Solar Power, With or Without the Groundhog’s Shadow

Since the onset of the COVID-19 pandemic, we’ve felt as if we’re all trapped in the movie Groundhog Day. The days run together, and the news just repeats itself in an endless cycle.

But Tuesday, February 2, brings the annual Groundhog Day celebration, when our attention turns to Punxsutawney, PA, where a groundhog will emerge from his burrow and see his shadow — or not. Tradition says that if clear weather allows the groundhog to see his shadow, he’ll retreat to his den and the winter weather will continue for six more weeks. If clouds hide his shadow, an early spring is around the corner.

Unless, like the groundhog, you’ve been hiding under a rock, you’ve probably heard about the potential of solar energy to harvest sunlight to create electricity. But look out the window in February, and you might not see any shadows. And no sunshine means no solar energy to gather.

That’s not true with our Co-op Solar program. With Co-op Solar, you get the benefit of electricity gathered by solar panels not on your rooftop, but at large arrays across the Midwest. And even if the sun’s not shining anywhere, you’re connected with dependable electric power from your co-op.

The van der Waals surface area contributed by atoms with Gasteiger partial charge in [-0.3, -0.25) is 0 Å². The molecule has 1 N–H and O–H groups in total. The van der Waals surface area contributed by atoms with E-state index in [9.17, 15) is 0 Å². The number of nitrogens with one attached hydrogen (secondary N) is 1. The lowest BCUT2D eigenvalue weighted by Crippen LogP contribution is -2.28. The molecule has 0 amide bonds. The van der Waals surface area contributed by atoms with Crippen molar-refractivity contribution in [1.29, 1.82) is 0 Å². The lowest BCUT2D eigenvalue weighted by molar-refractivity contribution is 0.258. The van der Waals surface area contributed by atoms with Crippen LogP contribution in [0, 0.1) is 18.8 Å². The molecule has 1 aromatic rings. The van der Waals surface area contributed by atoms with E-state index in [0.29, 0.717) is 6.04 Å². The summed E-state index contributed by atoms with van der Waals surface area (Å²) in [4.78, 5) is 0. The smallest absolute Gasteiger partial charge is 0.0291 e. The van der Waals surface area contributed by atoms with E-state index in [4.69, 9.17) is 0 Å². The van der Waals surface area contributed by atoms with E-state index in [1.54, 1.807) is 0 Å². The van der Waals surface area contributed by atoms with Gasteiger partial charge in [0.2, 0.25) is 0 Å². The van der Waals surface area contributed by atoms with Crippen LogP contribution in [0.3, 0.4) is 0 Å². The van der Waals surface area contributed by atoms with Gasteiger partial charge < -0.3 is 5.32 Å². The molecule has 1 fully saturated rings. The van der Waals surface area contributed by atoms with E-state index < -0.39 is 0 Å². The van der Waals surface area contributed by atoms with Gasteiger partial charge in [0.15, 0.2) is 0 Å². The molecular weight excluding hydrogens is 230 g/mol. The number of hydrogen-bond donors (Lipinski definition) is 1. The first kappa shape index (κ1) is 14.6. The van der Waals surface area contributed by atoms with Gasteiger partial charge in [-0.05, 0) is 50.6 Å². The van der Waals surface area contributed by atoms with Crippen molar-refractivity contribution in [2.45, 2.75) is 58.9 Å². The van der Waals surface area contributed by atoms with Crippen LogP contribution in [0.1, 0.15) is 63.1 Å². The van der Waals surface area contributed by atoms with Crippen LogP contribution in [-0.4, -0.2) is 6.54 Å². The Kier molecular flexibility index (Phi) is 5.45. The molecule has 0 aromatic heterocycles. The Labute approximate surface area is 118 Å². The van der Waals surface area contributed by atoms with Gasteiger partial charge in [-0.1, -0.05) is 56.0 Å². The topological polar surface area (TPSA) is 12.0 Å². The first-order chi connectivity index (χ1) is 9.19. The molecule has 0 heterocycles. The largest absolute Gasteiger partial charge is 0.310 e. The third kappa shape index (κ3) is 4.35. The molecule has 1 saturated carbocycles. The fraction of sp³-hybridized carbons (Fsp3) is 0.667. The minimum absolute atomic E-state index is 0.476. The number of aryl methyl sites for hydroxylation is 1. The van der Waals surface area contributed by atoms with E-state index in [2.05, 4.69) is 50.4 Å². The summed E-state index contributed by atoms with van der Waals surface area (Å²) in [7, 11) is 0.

Co-op Solar: A Community Solar System

Thanks to Co-op Solar, you can benefit from the power of the sun regardless of the local weather forecast. That’s because, instead of gathering energy from solar panels on your roof, Co-op Solar arrays are placed strategically in Indiana, Illinois, and Missouri. When you join the Co-op Solar program, you get the benefit of solar energy gathered from all our arrays.

Which means that when it’s cloudy where you live, but sunny elsewhere in the region, you’re getting solar energy with no expensive solar panels to buy or maintain. There’s no problem if your house isn’t well situated for solar panels. You don’t even have to own your home; with Co-op Solar, renters can take advantage of solar energy, too.

Get a closer look at how Co-op Solar works. Stop worrying about sunshine in one small town and harness the solar power of an entire region.